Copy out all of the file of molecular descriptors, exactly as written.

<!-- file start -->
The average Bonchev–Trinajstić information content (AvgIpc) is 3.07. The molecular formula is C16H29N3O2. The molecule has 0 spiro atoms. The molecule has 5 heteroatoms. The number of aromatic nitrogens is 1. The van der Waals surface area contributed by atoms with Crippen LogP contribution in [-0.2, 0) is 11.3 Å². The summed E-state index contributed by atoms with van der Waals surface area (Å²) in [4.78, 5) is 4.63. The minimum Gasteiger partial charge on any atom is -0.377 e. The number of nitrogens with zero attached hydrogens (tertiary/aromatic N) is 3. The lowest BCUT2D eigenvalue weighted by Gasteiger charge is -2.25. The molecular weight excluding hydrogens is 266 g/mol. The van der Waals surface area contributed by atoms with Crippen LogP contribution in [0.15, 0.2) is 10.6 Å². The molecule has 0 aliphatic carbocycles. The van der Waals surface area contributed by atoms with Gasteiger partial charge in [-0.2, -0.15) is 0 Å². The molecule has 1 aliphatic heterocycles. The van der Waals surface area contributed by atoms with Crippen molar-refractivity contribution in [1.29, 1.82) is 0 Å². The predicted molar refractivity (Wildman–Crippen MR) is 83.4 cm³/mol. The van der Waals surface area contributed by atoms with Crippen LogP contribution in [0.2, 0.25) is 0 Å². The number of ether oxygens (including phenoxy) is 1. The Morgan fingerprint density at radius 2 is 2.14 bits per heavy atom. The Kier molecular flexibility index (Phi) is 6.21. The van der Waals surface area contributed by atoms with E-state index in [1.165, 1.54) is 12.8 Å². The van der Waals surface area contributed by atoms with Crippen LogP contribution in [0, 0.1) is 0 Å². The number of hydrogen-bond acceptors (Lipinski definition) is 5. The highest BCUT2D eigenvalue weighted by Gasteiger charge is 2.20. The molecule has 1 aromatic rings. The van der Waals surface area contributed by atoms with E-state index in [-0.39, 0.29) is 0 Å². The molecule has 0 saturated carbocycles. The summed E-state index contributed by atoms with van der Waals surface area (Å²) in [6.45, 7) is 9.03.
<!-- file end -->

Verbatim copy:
The average Bonchev–Trinajstić information content (AvgIpc) is 3.07. The molecular formula is C16H29N3O2. The molecule has 0 spiro atoms. The molecule has 5 heteroatoms. The number of aromatic nitrogens is 1. The van der Waals surface area contributed by atoms with Crippen LogP contribution in [-0.2, 0) is 11.3 Å². The summed E-state index contributed by atoms with van der Waals surface area (Å²) in [4.78, 5) is 4.63. The minimum Gasteiger partial charge on any atom is -0.377 e. The number of nitrogens with zero attached hydrogens (tertiary/aromatic N) is 3. The lowest BCUT2D eigenvalue weighted by Gasteiger charge is -2.25. The molecular weight excluding hydrogens is 266 g/mol. The van der Waals surface area contributed by atoms with Crippen LogP contribution in [0.15, 0.2) is 10.6 Å². The molecule has 0 aliphatic carbocycles. The van der Waals surface area contributed by atoms with Gasteiger partial charge in [-0.2, -0.15) is 0 Å². The molecule has 1 aliphatic heterocycles. The van der Waals surface area contributed by atoms with Crippen molar-refractivity contribution in [1.29, 1.82) is 0 Å². The predicted molar refractivity (Wildman–Crippen MR) is 83.4 cm³/mol. The van der Waals surface area contributed by atoms with Crippen LogP contribution in [0.2, 0.25) is 0 Å². The number of ether oxygens (including phenoxy) is 1. The Morgan fingerprint density at radius 2 is 2.14 bits per heavy atom. The Kier molecular flexibility index (Phi) is 6.21. The van der Waals surface area contributed by atoms with E-state index in [1.165, 1.54) is 12.8 Å². The van der Waals surface area contributed by atoms with Crippen LogP contribution in [0, 0.1) is 0 Å². The number of hydrogen-bond acceptors (Lipinski definition) is 5. The highest BCUT2D eigenvalue weighted by Gasteiger charge is 2.20. The molecule has 1 aromatic rings. The van der Waals surface area contributed by atoms with E-state index in [-0.39, 0.29) is 0 Å². The molecule has 0 saturated carbocycles. The summed E-state index contributed by atoms with van der Waals surface area (Å²) in [6.45, 7) is 9.03.